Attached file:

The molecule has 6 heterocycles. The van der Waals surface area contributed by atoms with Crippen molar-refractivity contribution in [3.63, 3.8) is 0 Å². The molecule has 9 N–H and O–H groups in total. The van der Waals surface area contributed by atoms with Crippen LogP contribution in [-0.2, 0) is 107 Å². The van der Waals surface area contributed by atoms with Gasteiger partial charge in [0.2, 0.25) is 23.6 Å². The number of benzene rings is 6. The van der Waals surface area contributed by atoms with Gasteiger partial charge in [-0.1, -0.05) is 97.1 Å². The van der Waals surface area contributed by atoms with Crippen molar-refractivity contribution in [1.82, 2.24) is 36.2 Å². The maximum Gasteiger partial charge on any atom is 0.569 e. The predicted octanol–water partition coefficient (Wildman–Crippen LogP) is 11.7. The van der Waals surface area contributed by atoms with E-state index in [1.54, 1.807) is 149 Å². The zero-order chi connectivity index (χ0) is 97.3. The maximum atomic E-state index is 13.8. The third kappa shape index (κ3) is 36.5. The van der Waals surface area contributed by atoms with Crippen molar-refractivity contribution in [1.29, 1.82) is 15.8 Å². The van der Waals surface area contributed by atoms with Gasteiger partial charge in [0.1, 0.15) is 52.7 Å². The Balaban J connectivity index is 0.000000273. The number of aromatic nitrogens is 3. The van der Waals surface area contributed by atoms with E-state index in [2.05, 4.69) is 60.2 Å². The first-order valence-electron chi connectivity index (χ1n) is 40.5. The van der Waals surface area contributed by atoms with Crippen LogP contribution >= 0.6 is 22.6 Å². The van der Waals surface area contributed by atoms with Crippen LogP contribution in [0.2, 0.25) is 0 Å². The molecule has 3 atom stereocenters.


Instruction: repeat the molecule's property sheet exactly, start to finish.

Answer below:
The molecule has 6 heterocycles. The van der Waals surface area contributed by atoms with Crippen molar-refractivity contribution in [3.63, 3.8) is 0 Å². The molecule has 9 N–H and O–H groups in total. The van der Waals surface area contributed by atoms with Crippen LogP contribution in [-0.2, 0) is 107 Å². The van der Waals surface area contributed by atoms with Gasteiger partial charge in [0.2, 0.25) is 23.6 Å². The number of benzene rings is 6. The van der Waals surface area contributed by atoms with Gasteiger partial charge in [-0.1, -0.05) is 97.1 Å². The van der Waals surface area contributed by atoms with Crippen molar-refractivity contribution in [1.82, 2.24) is 36.2 Å². The maximum Gasteiger partial charge on any atom is 0.569 e. The predicted octanol–water partition coefficient (Wildman–Crippen LogP) is 11.7. The van der Waals surface area contributed by atoms with E-state index in [1.54, 1.807) is 149 Å². The zero-order chi connectivity index (χ0) is 97.3. The maximum atomic E-state index is 13.8. The third kappa shape index (κ3) is 36.5. The van der Waals surface area contributed by atoms with Crippen molar-refractivity contribution in [1.29, 1.82) is 15.8 Å². The van der Waals surface area contributed by atoms with Gasteiger partial charge in [0.1, 0.15) is 52.7 Å². The Balaban J connectivity index is 0.000000273. The number of aromatic nitrogens is 3. The van der Waals surface area contributed by atoms with E-state index in [2.05, 4.69) is 60.2 Å². The first-order valence-electron chi connectivity index (χ1n) is 40.5. The van der Waals surface area contributed by atoms with Crippen LogP contribution >= 0.6 is 22.6 Å². The van der Waals surface area contributed by atoms with Crippen LogP contribution in [0.2, 0.25) is 0 Å². The molecule has 3 atom stereocenters.